The James Webb Space Telescope, launched in 2013, lived up to its promise of peering deeper into the cosmos with its infrared capability. At fourteen billion light years, astronomers thought they had reached the edge of the observable universe. But the first objects from fifteen billion light years away didn’t come into focus until the World Space Observatory, an ultraviolet-capable telescope launched in 2017, was aimed at an unremarkable patch of space. At first, scientists didn’t know what they were observing. They originally speculated they were seeing the breakdown of symmetry as matter and energy split into their present forms. But a graduate student by the name of Thomas Becker, working on little more than a hunch, decided to apply a different analysis. What he found stunned the scientific community: blue-shifted galaxies at the edge of the universe.
Confirmation was slow since the blue-shifted galaxies were twisted beyond casual recognition through gravitational lensing effects. But as more and more computers were tasked with analyzing the data, it became undeniable that the galaxies were there and presumably going the wrong way. And there were trillions of them.
Many theories surfaced to explain the phenomenon. Some theorized that the universe, for whatever reason, simply cannot expand beyond a certain point. So the universe, despite previous observations, is effectively closed, and the farthest galaxies have been racing back toward us for quite some time. Other theories involved the exotic notion that the light from the blue-shifted galaxies had already circumnavigated the universe and had been emitted from galaxies that were, in fact, very near our own.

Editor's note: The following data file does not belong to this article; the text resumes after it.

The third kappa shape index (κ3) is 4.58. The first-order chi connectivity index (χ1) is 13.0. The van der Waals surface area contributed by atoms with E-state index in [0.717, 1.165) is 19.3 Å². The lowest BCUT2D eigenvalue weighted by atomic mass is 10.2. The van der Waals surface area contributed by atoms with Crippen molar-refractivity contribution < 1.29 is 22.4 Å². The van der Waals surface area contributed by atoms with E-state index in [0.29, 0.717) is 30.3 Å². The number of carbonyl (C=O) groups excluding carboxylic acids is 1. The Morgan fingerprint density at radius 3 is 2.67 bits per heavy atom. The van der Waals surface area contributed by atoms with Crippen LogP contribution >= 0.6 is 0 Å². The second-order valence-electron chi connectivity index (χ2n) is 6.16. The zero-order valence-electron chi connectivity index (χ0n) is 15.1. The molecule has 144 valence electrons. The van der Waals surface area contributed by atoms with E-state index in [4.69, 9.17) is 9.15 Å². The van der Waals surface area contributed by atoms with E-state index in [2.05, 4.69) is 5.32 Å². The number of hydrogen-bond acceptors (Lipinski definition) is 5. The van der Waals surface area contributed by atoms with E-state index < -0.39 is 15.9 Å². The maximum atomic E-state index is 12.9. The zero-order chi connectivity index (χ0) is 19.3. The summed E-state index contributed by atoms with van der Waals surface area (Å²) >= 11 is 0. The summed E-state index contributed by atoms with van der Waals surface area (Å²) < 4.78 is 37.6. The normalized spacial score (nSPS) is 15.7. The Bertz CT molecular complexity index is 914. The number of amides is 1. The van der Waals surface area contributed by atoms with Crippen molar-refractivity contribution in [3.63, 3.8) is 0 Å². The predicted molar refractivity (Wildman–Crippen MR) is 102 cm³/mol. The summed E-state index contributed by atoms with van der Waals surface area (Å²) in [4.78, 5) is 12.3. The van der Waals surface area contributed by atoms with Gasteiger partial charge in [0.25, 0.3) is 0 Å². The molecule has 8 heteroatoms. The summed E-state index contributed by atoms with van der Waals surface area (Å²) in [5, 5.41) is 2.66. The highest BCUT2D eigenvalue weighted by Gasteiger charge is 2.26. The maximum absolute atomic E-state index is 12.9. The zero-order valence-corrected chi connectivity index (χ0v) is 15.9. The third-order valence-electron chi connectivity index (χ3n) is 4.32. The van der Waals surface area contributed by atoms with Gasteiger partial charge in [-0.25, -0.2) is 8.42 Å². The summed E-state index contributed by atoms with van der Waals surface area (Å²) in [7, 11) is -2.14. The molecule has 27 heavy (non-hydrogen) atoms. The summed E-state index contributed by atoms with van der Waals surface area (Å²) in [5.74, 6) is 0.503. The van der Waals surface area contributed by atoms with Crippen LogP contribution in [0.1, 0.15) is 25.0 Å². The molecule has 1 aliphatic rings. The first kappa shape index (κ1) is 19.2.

But the theory that gained the most favor was Thomas Becker’s. Becker theorized that hyper-expansion of the universe had occurred between fourteen and fifteen billion years ago. While this would put the blue-shifted galaxies on the other side of the hyper-expansion event, and thus impossibly out of sight, photons emitted by the galaxies just before the hyper-expansion occurred would still be visible, even if only for a limited time. It was these photons, Becker argued, that we were observing.
To explain the blue shift, Becker invoked nothing less than what seemed to be a violation of the law of conservation of energy. The gravitational contours of space cause photons to gain and lose energy, but the energy gained as a photon enters a gravity well--as happens when it passes near or through a galaxy--is completely lost when the photon exits the well, and energy is conserved. But a hyper-expansion event would drastically flatten space, making these wells much shallower. According to Becker, photons near the bottom of these gravity wells when the hyper-expansion event occurred would use far less energy climbing out of the wells than they gained falling in due to the sudden flattening of space, resulting in a blue shift. From the photons’ perspective, it was a downhill trip to the World Space Observatory. The magnitude of the blue shift could even be used to determine the extent of the hyper-expansion -- knowledge scientists had long thought to be unattainable.
So the hyper-expansion event was kind enough to take a snapshot before pushing everything on the other side out of the observable universe. And it even gave this snapshot an extra push toward our instruments.
Thomas Becker, when a reporter asked the name of his theory, replied, “Hyper-expansion-induced gravitational peristalsis.” Of course, when the headline appeared, the name of the theory had been changed, much to Becker's delight and approval, to “The Big Gulp.”